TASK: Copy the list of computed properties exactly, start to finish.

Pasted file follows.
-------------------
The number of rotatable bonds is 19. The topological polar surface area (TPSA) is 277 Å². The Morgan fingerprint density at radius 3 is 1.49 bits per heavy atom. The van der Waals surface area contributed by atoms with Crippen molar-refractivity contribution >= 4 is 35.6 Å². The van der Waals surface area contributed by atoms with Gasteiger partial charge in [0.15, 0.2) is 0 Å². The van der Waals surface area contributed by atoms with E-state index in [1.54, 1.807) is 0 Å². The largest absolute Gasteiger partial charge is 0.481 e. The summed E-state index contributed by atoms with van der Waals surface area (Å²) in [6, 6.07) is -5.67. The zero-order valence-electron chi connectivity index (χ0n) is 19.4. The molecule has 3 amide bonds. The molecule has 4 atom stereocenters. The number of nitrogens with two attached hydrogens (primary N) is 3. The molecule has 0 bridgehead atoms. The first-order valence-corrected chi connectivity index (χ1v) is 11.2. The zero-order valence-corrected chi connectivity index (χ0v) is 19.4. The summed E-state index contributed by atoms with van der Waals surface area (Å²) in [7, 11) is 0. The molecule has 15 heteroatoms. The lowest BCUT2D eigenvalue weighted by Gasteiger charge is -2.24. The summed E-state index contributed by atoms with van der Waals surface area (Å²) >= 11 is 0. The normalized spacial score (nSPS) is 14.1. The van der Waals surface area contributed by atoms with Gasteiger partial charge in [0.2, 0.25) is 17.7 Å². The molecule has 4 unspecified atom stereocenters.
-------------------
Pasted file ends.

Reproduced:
The number of rotatable bonds is 19. The topological polar surface area (TPSA) is 277 Å². The Morgan fingerprint density at radius 3 is 1.49 bits per heavy atom. The van der Waals surface area contributed by atoms with Crippen molar-refractivity contribution >= 4 is 35.6 Å². The van der Waals surface area contributed by atoms with Gasteiger partial charge in [0.15, 0.2) is 0 Å². The van der Waals surface area contributed by atoms with E-state index in [1.54, 1.807) is 0 Å². The largest absolute Gasteiger partial charge is 0.481 e. The summed E-state index contributed by atoms with van der Waals surface area (Å²) in [6, 6.07) is -5.67. The zero-order valence-electron chi connectivity index (χ0n) is 19.4. The molecule has 3 amide bonds. The molecule has 4 atom stereocenters. The number of nitrogens with two attached hydrogens (primary N) is 3. The molecule has 0 bridgehead atoms. The first-order valence-corrected chi connectivity index (χ1v) is 11.2. The zero-order valence-corrected chi connectivity index (χ0v) is 19.4. The summed E-state index contributed by atoms with van der Waals surface area (Å²) in [7, 11) is 0. The molecule has 15 heteroatoms. The lowest BCUT2D eigenvalue weighted by Gasteiger charge is -2.24. The summed E-state index contributed by atoms with van der Waals surface area (Å²) >= 11 is 0. The normalized spacial score (nSPS) is 14.1. The van der Waals surface area contributed by atoms with Gasteiger partial charge in [0.2, 0.25) is 17.7 Å². The molecule has 4 unspecified atom stereocenters.